“D” is for Drayton, William Henry [1742-1779]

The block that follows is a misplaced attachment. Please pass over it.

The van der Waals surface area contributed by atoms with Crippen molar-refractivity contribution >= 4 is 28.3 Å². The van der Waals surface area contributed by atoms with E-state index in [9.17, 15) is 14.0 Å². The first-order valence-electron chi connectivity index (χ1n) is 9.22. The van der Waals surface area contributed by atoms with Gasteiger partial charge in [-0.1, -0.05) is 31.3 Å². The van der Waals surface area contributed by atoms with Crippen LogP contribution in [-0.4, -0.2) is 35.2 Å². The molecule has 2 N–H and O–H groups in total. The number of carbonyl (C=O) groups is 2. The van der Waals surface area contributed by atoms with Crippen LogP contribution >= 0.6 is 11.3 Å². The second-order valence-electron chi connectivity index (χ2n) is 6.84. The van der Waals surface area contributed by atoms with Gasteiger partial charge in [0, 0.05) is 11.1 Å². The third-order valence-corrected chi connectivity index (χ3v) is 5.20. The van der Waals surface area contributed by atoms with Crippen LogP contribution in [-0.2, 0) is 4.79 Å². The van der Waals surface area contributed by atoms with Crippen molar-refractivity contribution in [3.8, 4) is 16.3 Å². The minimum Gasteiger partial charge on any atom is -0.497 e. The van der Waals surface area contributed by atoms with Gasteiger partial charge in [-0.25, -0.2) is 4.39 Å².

“D” is for Drayton, William Henry [1742-1779]. Revolutionary Leader. Planter. In 1769, Drayton’s essay in the South Carolina Gazette, opposing the non-importation association, created a political firestorm that resulted in his being ostracized politically, socially, and economically. He went to England where he hoped his views would be more appreciated. In England, he published The Letters of Freeman, a compilation of his essays in favor of British imperial policy—which won for him a seat on South Carolina’s Royal Council. Back home, increasingly concerned about imperial policies, he became an outspoken champion of colonial rights. In 1774 he was elected a member of the Provincial Congress, sat on all the important revolutionary committees, and served as President of the Congress. In 1776, William Henry Drayton became the first prominent South Carolinian to openly call for separation from Great Britain.